“There’s really no tactical change we have made because a recession shouldn’t be a surprise to anyone,” says Nils Rode, chief investment officer at Schroders Capital. “Private equity should be more resilient than the public markets [and] I believe we will benefit from the strategy bias and the sector bias that we have in our global diversification. We are sleeping well.” 

Multiples flatten 

Recent increases in sponsor returns have come from the expansion in valuation multiples, but a rising interest rate environment is likely causing multiples to flatten and returns to reduce. 

In the latest benchmark figures, returns have dropped across all fund size buckets and regions, but with greater resilience coming out of Europe and for funds sized under $500 million. Mega-funds ($5.0 billion or larger) continued to drive returns in the year through Q3 2021, buoyed by a healthy exit market for larger assets from cash-rich corporates, according to Pitchbook. But the exit environment in 2022 has shifted drastically (see Chapter 3). 

“We expect to see in the benchmarks that small should be doing better than large and early-stage growth should be doing better than late,” says Rode, adding that larger fund managers can be more exposed to corrections than smaller managers, due to the amount of leverage in their portfolios and their entry valuations which can be elevated. 

While the dispersal of returns within the asset class has widened over time, the growth of specialist managers may make recent high performers, for example in the technology sector, more vulnerable to concentration risk when valuations shift downward. Venture capital – which is heavily weighted towards growth-orientated tech start-ups – is facing a cyclical reset in 2022, following years of rising and largely unrealised valuation growth.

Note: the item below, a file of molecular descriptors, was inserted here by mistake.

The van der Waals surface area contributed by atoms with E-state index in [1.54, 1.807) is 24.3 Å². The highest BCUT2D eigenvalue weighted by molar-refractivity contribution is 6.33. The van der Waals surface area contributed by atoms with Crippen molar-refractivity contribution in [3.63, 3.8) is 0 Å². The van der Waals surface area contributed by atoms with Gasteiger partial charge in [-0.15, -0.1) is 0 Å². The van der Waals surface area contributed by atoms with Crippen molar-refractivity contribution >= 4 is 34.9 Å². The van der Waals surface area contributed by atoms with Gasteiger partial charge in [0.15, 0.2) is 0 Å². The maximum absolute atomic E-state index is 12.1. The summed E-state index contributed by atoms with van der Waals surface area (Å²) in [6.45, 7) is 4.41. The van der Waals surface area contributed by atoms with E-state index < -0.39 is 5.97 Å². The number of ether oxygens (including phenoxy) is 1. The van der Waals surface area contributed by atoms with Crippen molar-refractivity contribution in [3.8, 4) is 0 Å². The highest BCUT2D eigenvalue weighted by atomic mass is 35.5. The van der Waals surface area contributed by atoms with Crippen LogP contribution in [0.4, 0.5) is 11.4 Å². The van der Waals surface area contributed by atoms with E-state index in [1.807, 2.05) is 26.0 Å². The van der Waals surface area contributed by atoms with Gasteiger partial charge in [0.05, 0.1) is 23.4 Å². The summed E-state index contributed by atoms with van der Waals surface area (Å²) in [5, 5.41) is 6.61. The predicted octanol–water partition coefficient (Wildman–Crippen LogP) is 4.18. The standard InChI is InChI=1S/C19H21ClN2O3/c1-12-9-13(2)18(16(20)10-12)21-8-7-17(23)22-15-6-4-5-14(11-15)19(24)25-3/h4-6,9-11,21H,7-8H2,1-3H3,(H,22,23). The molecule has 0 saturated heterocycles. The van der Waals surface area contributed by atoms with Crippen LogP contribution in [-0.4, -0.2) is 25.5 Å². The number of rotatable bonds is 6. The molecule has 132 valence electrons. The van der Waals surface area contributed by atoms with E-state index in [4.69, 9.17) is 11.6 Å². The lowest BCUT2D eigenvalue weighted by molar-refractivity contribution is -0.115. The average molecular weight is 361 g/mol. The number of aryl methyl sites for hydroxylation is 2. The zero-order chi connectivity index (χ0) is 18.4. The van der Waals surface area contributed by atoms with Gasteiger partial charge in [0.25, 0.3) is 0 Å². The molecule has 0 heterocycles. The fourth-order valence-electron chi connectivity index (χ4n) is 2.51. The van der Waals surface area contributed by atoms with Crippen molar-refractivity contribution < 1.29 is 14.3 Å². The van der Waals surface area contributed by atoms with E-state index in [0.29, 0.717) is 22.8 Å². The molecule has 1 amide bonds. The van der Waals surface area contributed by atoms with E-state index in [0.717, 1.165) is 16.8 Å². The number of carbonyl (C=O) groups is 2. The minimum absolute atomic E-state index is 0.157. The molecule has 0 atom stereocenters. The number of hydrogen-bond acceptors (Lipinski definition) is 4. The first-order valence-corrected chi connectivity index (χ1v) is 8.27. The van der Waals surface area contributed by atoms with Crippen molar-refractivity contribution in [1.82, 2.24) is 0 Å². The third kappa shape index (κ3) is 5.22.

However, to put things in context, Q3 returns for private equity still outpaced the quarterly returns of the S&P 500 and STOXX Europe 600 and were still above private equity’s five-year quarterly average. 

According to research by Private Equity Wire, the asset class is also positioned to perform well in a recessionary environment (see box below). 

New paradigm 

Speaking in June, the CEO of IK Partners Chris Masek was reported saying: “We believe there will be attractive investment opportunities at more reasonable multiples using more rational baseline metrics (cash EBITDA rather than multiples of ARR) with conservative financing. Investors will be taking their time to consider which strategies are the winning ones in this new environment where we see a move towards quality and tangible performance as the key differentiator. We believe our firm has long been prepared for this and will thrive in this new paradigm”. 

Other established managers have been raising special-situations funds, which deploy capital into troubled industries and credit-constrained companies. 

In June, JP Morgan’s asset management unit closed its Lynstone Special Situations Fund II, raising $2.4 billion beyond $2 billion target. Oaktree is currently marketing its third special-situations fund, seeking to raise $2.5 billion to $3 billion, and MidOcean Partners, is marketing Tactical Credit Fund III, to invest in stressed and distressed assets. 

Indeed, when asked ‘Which private equity strategy do you expect to see the strongest returns going forward?’ in Private Equity Wire’s June survey, special situations/turnaround was the third most popular strategy for respondents, after buy-out and growth equity. 

“We believe private equity has the unique ability to deliver flexible capital solutions in the private markets, so we’re spending a lot of time thinking through our areas of expertise, focus, capabilities, and the companies where traditional M&A financing may not be available, but where there’s an opportunity to invest,” says Daniel Penn, managing director at MidOceanPartners. “I think you will see funds with different mechanisms for capital deployment emerge in different macro environments.”